From Comcast SportsNetCHICAGO (AP) -- Kobe Bryant couldn't restrain himself after this one.It wasn't just that the Lakers lost again. It was how they did it, where they did it, and he was simply seething.He even put out a call to ditch Mike D'Antoni's up-tempo style and post up more after Pau Gasol got moved into a reserve role."We're going to have to look at some things," Bryant said after Los Angeles lost 95-83 at Chicago on Monday. "We're going to have to change something. Probably going to have to post the ball a lot more, slow the game down a lot more. That's just my intuition, but that's my gut right now. I have to take a look at the film again, but we're definitely going to have to change something."Kirk Hinrich scored a season-high 22 points, Marco Belinelli added 15 points, and the Bulls pulled away down the stretch to beat the struggling Lakers.Belinelli came up big in the closing minutes, scoring eight points during an 18-4 run that broke a 75-75 tie and sent the Lakers to their ninth loss in 11 games.He started it by hitting two free throws after getting fouled by Dwight Howard with 6:54 left in the game and wrapped two 3-pointers around a layup by Los Angeles' Earl Clark, making it 89-79 with 2:27 remaining.The Lakers have now dropped six straight on the road, and this one came after D'Antoni made that lineup switch. He replaced Gasol with Clark, but the slide continued on a night when Bryant and Howard were mostly nonfactors."Very, very tough, very, very frustrating, trying to keep my cool," Bryant said. "It is embarassing. It is not even embarassing. I am a big history guy. Playing here in this arena with these incredible fans, you're in the house of MJ, Pippen, PJ (Phil Jackson) built, to put this kind of brand of basketball on the floor is just not acceptable."Hinrich hit 9 of 11 shots and nailed three 3-pointers. Belinelli and Nate Robinson (11 points) also hit three, and the Bulls were 9 of 17 overall from long range.Joakim Noah added 13 rebounds and a season-best six blocks after sitting out the final 22 minutes, 53 seconds of Saturday's loss to Memphis. He blamed himself for the benching the other night, saying, "That was all me."Noah was angry at coach Tom Thibodeau for taking him out of the game and acknowledged saying some things he should not have. He wouldn't say if he and Thibodeau discussed the incident, but he made it clear he had no one to blame but himself."I admit it," he said. "It was my fault. I shouldn't have said the things that I said."Carlos Boozer chipped in with 14 points and six rebounds. Richard Hamilton scored 13, although he shot just 6 of 18. Jimmy Butler, making his second straight start with Luol Deng (sore right hamstring) sidelined, scored 10 while trying to guard Bryant. And Chicago won this one in regulation after playing three straight overtime games.Steve Nash led the Lakers with 18 points, but Bryant finished with just 16 on 7-of-22 shooting. That ended a run of 24 games with 20 or more points."Most of the looks I had tonight were tough shots," Bryant said. "Some of the credit goes to the young fellow, Butler did a good defensively. A lot of that is on me and us, having to try to manufacture something 30 feet from the hoop with a low shot clock is tough."Howard, meanwhile, had just eight points and nine rebounds while picking up five fouls. Clark and Metta World Peace scored 12 apiece, and Gasol added 15 points and 12 rebounds in his new reserve role.D'Antoni made the switch because he wanted a quicker lineup. Even so, it was an eye-opening move, considering Gasol scored 25 at Toronto on Sunday."It isn't against him, it's better for us right now," D'Antoni said before the game. "We're going to try to work through it and see what we can do. Things do change, things happen, I can't see the future but we're ready to go forward."Clearly, Gasol wasn't thrilled by the switch. He said he's "not excited" about it, and the move caught him off guard. He's not sure about his future in Los Angeles, either."I have no idea," he said. "I can't really worry about something that is out of my hands so I am just going to stay positive and do my best, but it is not something I am too thrilled about. I wasn't expecting it. But right now we have bigger things to worry about as a group. As a team player that's what I'm most concern about."NOTES:Thibodeau said star PG Derrick Rose is "very close" to starting full contact drills in practice, the next step in his recovery from a torn anterior cruciate ligament in his left knee. Could it happen this week? "Yeah -- it could," Thibodeau said. Is it scheduled to happen this week? Thibodeau said, "It could." He also said Rose will have to go through full-contact drills "for an extended amount of time" and that he won't be playing after "one or two days of contact."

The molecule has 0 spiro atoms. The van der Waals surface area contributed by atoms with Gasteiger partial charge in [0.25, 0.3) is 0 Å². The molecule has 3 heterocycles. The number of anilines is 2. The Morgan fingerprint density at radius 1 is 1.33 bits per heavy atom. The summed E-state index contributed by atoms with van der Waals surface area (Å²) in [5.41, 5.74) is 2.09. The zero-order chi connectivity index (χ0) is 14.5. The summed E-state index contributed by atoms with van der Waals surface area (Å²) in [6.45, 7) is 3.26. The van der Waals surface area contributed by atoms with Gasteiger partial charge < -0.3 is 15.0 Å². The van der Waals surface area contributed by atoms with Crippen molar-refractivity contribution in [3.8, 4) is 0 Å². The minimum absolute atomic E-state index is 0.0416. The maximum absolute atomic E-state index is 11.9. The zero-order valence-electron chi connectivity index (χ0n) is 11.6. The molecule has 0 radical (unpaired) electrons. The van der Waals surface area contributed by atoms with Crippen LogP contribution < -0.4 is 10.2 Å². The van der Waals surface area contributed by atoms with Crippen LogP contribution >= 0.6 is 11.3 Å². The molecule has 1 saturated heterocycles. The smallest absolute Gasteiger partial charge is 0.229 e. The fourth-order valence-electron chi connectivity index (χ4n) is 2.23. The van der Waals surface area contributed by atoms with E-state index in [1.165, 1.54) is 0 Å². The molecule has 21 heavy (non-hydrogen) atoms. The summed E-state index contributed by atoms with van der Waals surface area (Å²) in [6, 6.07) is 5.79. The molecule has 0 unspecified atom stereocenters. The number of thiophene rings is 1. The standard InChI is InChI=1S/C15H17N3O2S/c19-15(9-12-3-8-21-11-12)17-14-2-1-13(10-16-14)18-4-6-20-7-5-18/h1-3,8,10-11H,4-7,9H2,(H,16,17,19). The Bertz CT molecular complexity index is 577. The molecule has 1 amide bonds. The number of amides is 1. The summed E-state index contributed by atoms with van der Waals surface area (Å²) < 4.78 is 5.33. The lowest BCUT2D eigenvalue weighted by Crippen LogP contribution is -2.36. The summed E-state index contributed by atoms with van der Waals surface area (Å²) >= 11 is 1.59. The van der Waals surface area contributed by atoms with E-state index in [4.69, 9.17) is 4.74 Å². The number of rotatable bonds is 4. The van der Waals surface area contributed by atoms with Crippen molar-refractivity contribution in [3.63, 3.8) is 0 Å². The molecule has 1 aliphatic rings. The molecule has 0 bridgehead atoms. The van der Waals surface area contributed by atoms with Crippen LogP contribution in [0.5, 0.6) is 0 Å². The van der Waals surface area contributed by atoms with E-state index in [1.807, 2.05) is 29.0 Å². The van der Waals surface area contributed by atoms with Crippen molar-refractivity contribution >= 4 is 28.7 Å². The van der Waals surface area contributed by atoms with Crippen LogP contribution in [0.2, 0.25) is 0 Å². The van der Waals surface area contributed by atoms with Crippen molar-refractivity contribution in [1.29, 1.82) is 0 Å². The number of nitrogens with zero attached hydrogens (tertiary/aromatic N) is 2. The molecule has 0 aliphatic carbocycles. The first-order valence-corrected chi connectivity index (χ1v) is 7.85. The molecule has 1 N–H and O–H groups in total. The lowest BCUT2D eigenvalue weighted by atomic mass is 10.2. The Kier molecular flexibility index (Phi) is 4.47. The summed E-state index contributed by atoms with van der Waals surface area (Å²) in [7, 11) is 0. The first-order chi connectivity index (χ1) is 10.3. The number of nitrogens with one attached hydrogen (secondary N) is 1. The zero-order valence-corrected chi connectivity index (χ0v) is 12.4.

Jake Arrieta is getting all the attention on the Cubs pitching staff, but don't sleep on Jon Lester.